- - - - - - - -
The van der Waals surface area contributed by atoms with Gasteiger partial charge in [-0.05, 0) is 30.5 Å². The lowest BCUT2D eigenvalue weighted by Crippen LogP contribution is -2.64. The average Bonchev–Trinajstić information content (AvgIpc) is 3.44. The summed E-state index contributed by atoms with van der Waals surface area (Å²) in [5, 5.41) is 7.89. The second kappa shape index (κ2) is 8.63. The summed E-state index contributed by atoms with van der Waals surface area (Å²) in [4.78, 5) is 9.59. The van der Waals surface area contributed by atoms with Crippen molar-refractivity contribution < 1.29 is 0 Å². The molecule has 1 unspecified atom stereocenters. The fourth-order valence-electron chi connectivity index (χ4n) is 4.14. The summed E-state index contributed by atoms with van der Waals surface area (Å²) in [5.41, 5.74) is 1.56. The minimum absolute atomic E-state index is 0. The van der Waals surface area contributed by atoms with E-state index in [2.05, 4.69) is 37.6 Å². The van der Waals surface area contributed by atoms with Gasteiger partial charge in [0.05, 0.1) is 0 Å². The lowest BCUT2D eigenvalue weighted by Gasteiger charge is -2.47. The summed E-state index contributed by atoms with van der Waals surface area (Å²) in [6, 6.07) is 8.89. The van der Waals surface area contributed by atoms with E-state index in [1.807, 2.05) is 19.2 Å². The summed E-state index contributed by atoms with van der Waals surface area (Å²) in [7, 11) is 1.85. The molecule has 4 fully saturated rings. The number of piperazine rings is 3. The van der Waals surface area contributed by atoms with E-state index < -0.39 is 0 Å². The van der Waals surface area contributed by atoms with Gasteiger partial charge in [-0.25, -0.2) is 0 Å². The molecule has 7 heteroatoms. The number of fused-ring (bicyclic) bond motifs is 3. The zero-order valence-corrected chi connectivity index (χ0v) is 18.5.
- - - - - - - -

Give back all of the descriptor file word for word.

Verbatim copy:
The van der Waals surface area contributed by atoms with Gasteiger partial charge in [-0.05, 0) is 30.5 Å². The lowest BCUT2D eigenvalue weighted by Crippen LogP contribution is -2.64. The average Bonchev–Trinajstić information content (AvgIpc) is 3.44. The summed E-state index contributed by atoms with van der Waals surface area (Å²) in [5, 5.41) is 7.89. The second kappa shape index (κ2) is 8.63. The summed E-state index contributed by atoms with van der Waals surface area (Å²) in [4.78, 5) is 9.59. The van der Waals surface area contributed by atoms with Crippen molar-refractivity contribution < 1.29 is 0 Å². The molecule has 1 unspecified atom stereocenters. The fourth-order valence-electron chi connectivity index (χ4n) is 4.14. The summed E-state index contributed by atoms with van der Waals surface area (Å²) in [5.41, 5.74) is 1.56. The minimum absolute atomic E-state index is 0. The van der Waals surface area contributed by atoms with E-state index in [2.05, 4.69) is 37.6 Å². The van der Waals surface area contributed by atoms with Gasteiger partial charge in [0.05, 0.1) is 0 Å². The lowest BCUT2D eigenvalue weighted by Gasteiger charge is -2.47. The summed E-state index contributed by atoms with van der Waals surface area (Å²) in [6, 6.07) is 8.89. The van der Waals surface area contributed by atoms with E-state index in [1.807, 2.05) is 19.2 Å². The summed E-state index contributed by atoms with van der Waals surface area (Å²) in [7, 11) is 1.85. The molecule has 4 fully saturated rings. The number of piperazine rings is 3. The van der Waals surface area contributed by atoms with E-state index < -0.39 is 0 Å². The van der Waals surface area contributed by atoms with Gasteiger partial charge in [-0.25, -0.2) is 0 Å². The molecule has 7 heteroatoms. The number of fused-ring (bicyclic) bond motifs is 3. The zero-order valence-corrected chi connectivity index (χ0v) is 18.5.